General Motors Europe (GME) says it is targeting a further US$500m in savings from 2013 to 2015 and is expecting to reduce fixed costs by around US$300m this year as it looks to break even by mid-decade.

The automaker today (31 October) posted a third quarter EBIT-adjusted loss of $500m in Europe though, globally, it booked a net profit down 12% year on year from $1.7bn to $1.5bn.

Cost reduction in Europe this year has been aided by a 100,000-unit fall in company and dealer-owned inventory since February, with an additional 20,000 reduction planned by the end of the year, and the elimination of around 2,600 positions in 2012. Around 2,300 redundancies have already occurred.   

GME added further savings would happen by its drive to align its production capacity with market demand, which will continue to be impacted by the European sovereign debt crisis for at least the next several years.

“Our objectives are to…grow the business and achieve sustainable profitability in Europe,” said GM Europe acting president, Steve Girsky. “Achieving break-even results will be a significant milestone in GME’s long-term ‘Drive Opel 2022′ plan. This path to profitability targets earning higher revenue from today’s vehicles. At the same time, we will significantly reduce our break-even level from where it is today.”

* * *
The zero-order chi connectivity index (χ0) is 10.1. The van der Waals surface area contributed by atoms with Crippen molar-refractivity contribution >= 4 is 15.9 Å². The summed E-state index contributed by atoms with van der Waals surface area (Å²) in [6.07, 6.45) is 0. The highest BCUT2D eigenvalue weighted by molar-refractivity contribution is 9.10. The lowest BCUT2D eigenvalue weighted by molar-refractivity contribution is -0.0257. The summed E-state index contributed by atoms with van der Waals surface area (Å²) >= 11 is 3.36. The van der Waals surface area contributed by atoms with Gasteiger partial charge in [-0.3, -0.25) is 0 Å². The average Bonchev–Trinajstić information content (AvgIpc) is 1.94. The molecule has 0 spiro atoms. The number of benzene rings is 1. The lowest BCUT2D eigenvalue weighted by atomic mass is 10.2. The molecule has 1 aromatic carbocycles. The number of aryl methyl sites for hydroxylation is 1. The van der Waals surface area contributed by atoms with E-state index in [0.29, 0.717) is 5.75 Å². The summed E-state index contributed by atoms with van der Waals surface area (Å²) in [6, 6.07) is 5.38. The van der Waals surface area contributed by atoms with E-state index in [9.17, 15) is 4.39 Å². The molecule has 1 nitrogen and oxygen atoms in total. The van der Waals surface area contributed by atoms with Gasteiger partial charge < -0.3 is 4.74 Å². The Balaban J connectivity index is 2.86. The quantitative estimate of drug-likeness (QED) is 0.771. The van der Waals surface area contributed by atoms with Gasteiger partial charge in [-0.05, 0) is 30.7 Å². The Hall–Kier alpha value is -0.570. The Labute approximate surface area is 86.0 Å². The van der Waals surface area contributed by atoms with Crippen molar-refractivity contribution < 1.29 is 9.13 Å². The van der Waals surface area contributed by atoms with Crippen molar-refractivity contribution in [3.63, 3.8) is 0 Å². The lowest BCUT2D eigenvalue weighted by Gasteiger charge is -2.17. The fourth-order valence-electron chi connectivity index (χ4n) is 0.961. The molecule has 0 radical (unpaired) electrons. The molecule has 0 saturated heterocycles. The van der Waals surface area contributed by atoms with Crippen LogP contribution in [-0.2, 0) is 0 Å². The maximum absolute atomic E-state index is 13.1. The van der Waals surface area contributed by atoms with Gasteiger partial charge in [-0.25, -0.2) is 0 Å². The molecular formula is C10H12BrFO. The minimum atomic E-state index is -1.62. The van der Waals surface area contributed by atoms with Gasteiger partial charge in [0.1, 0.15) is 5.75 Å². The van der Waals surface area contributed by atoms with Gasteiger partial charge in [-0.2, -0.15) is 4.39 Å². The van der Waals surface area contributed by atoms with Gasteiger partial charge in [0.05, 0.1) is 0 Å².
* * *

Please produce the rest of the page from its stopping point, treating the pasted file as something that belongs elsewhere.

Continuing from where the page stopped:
“We have an aggressive, multi-billion dollar product plan that will deliver 23 new models and 13 new engines though 2016.” Many of Opel/Vauxhall’s near-term launches are in entirely new segments, including the Mokka and ADAM this year, and the Cascada next year.”

In 2010, GME closed a major assembly plant in Antwerp, Belgium. In 2015, GM will launch its next-generation Opel Astra in two plants with each operating three production shifts, compared with the three plants that currently build the car. 

Additionally, there is no allocation of future product to the Bochum site planned after run-out of the current Opel Zafira in 2014, subject to consultation.